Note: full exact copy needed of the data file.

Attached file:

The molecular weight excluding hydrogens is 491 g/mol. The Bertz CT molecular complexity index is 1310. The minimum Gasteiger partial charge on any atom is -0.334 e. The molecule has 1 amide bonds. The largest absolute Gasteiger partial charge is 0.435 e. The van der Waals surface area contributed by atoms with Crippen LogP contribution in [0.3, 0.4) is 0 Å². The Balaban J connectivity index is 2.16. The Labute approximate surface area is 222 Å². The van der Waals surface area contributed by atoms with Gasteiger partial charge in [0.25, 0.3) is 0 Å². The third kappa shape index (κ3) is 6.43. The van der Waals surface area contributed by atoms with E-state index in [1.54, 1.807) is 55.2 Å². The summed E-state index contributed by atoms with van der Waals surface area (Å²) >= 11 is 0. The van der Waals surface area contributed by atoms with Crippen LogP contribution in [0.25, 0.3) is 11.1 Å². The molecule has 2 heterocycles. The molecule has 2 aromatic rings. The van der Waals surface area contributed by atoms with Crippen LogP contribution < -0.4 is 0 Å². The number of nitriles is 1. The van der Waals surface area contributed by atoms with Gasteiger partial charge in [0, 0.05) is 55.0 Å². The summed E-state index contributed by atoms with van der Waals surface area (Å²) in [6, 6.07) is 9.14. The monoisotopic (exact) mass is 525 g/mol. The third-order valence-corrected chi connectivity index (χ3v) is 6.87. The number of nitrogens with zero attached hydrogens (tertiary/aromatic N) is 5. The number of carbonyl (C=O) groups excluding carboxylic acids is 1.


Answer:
The molecular weight excluding hydrogens is 491 g/mol. The Bertz CT molecular complexity index is 1310. The minimum Gasteiger partial charge on any atom is -0.334 e. The molecule has 1 amide bonds. The largest absolute Gasteiger partial charge is 0.435 e. The van der Waals surface area contributed by atoms with Crippen LogP contribution in [0.3, 0.4) is 0 Å². The Balaban J connectivity index is 2.16. The Labute approximate surface area is 222 Å². The van der Waals surface area contributed by atoms with Gasteiger partial charge in [0.25, 0.3) is 0 Å². The third kappa shape index (κ3) is 6.43. The van der Waals surface area contributed by atoms with E-state index in [1.54, 1.807) is 55.2 Å². The summed E-state index contributed by atoms with van der Waals surface area (Å²) >= 11 is 0. The van der Waals surface area contributed by atoms with Crippen LogP contribution in [0.25, 0.3) is 11.1 Å². The molecule has 2 heterocycles. The molecule has 2 aromatic rings. The van der Waals surface area contributed by atoms with Crippen LogP contribution < -0.4 is 0 Å². The number of nitriles is 1. The van der Waals surface area contributed by atoms with Gasteiger partial charge in [0, 0.05) is 55.0 Å². The summed E-state index contributed by atoms with van der Waals surface area (Å²) in [6, 6.07) is 9.14. The monoisotopic (exact) mass is 525 g/mol. The third-order valence-corrected chi connectivity index (χ3v) is 6.87. The number of nitrogens with zero attached hydrogens (tertiary/aromatic N) is 5. The number of carbonyl (C=O) groups excluding carboxylic acids is 1.